The first edition of KPMG’s Future of Non-Bank Financial Institutions (NBFIs) financing looks into the performance of these institutions in the Kingdom. The publication provides a directional view on the $14.5 billion (SAR 54 billion) NBFI industry covering the real estate, automotive, commercial equipment and other consumer financing. This sector is already playing a pivotal role in lending to specific segments of borrowers in Saudi Arabia.
“Despite market turbulence, we have observed growth momentum during the first half of 2021 that started during the second half of 2020 after consumer confidence was regained. It is especially noticeable in the mortgage industry, where volumes are at an all-time high due to domestic demand for housing, a low-interest-rate environment, and a government guarantee for a citizen’s first house. The NBFI sector is expected to grow further, backed by measures that are taking inspiration from the AML compliance, fintech advancement, cybersecurity, business continuity planning and digitalization in Saudi financial services sector,” said Khalil Ibrahim Al Sedais, Office Managing Partner – Riyadh at KPMG in Saudi Arabia.
Currently, more than 35 NBFIs are operating in Saudi Arabia. As at the end of FY 2020, the total paid up capital of these entities was SAR 14.2 billion ($3.8 billion) where real estate companies stand at SAR 3.9 billion ($1 billion), non-real estate companies SAR 8.8 billion ($2.3 billion), and the Saudi Real Estate Refinance Company (SRC), as the refinancing entity of the industry, SAR 1.5 billion ($403 million).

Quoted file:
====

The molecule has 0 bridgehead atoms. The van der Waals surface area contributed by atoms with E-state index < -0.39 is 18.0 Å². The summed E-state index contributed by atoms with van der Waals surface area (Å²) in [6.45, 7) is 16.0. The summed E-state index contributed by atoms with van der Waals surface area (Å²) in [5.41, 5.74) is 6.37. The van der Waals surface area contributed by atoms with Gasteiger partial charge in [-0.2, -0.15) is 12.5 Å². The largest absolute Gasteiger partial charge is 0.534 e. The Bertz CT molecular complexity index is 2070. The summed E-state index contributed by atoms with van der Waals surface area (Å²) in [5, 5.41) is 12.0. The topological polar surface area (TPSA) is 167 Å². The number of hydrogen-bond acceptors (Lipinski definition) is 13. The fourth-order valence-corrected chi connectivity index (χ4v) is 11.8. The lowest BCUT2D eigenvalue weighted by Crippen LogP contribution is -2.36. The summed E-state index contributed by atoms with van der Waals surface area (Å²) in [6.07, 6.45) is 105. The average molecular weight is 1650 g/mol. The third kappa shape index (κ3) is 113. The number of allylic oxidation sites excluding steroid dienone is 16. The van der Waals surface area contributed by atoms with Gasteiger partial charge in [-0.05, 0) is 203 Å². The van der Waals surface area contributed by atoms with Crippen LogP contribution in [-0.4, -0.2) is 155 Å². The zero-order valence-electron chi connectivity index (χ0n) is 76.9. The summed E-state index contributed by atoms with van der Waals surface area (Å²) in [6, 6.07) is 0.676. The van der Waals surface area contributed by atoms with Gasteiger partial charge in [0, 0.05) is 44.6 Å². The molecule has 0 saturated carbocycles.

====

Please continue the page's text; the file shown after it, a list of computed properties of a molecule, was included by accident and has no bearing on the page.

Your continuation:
NBFI sector is expected to grow further, backed by measures that are taking inspiration from AML compliance, fintech advancement, cybersecurity, business continuity planning and digitalization.
Industry-wide total assets as of the end of FY 2020 were SAR 53 billion ($14.2 billion), which included real estate companies’ assets amounting to SAR 14 billion ($3.7 billion), non-real estate companies’ assets amounting to SAR 31.5 billion ($8.4 billion), and SRC assets amounting to SAR 7.5 billion ($2 billion). Moreover, there was an outstanding loan book, on and off-balance sheet, of approximately SAR 54 billion ($14.5 billion), which included real estate companies’ loan book of SAR 23.5 billion and non-real estate companies’ loan book of SAR 30.6billion.
The report provides a directional view of the $14.5 billion NBFI industry
Despite SAMA’s new regulations allowing deposit-taking by finance companies, currently, NBFIs are highly dependent on borrowing and securitization as the main source for financing their lending activities. At the end of 2020, equity and liabilities totaled SAR 53 billion of which, liabilities accounted for 63%, while capital and reserves represented 27% and 10%, respectively.
SAMA has further applied a new framework for the supervision of finance companies.
Ovais Shahab, Head of Financial Services at KPMG in Saudi Arabia, said: “Over the past two years, major developments took place in the sector, including enhanced governance through the issuance of new regulations mainly to govern deposit-taking, debt-based crowdfunding, provisions for the expected credit losses etc. Moreover, we have seen competition in the market, and some players have gained market share based on their customer reach and efficient onboarding process. SAMA has further applied a new framework for the supervision of finance companies, a risk-based supervision approach to oversee the sector and increase the maturity level of NBFI, a framework that is similar to those implemented to oversee the banking and insurance sectors and similar to what is used by other international regulatory bodies.”